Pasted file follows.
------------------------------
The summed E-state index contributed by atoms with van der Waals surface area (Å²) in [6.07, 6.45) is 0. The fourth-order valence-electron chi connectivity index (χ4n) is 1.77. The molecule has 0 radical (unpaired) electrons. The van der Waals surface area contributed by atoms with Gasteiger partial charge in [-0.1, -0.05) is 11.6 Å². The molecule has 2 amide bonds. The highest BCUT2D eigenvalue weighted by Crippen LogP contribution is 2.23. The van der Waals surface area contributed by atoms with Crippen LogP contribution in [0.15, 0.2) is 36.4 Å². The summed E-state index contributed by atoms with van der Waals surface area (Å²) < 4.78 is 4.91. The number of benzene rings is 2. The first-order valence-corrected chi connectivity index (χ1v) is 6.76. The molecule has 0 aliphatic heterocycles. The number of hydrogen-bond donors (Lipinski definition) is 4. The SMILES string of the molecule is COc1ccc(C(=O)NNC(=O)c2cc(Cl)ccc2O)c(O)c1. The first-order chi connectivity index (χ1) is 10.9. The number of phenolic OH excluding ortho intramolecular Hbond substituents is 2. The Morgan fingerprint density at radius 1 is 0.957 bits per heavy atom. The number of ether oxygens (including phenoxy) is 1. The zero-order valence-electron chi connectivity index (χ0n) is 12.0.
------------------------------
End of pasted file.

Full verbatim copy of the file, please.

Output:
The summed E-state index contributed by atoms with van der Waals surface area (Å²) in [6.07, 6.45) is 0. The fourth-order valence-electron chi connectivity index (χ4n) is 1.77. The molecule has 0 radical (unpaired) electrons. The van der Waals surface area contributed by atoms with Gasteiger partial charge in [-0.1, -0.05) is 11.6 Å². The molecule has 2 amide bonds. The highest BCUT2D eigenvalue weighted by Crippen LogP contribution is 2.23. The van der Waals surface area contributed by atoms with Crippen LogP contribution in [0.15, 0.2) is 36.4 Å². The summed E-state index contributed by atoms with van der Waals surface area (Å²) < 4.78 is 4.91. The number of benzene rings is 2. The first-order valence-corrected chi connectivity index (χ1v) is 6.76. The molecule has 0 aliphatic heterocycles. The number of hydrogen-bond donors (Lipinski definition) is 4. The SMILES string of the molecule is COc1ccc(C(=O)NNC(=O)c2cc(Cl)ccc2O)c(O)c1. The first-order chi connectivity index (χ1) is 10.9. The number of phenolic OH excluding ortho intramolecular Hbond substituents is 2. The Morgan fingerprint density at radius 1 is 0.957 bits per heavy atom. The number of ether oxygens (including phenoxy) is 1. The zero-order valence-electron chi connectivity index (χ0n) is 12.0.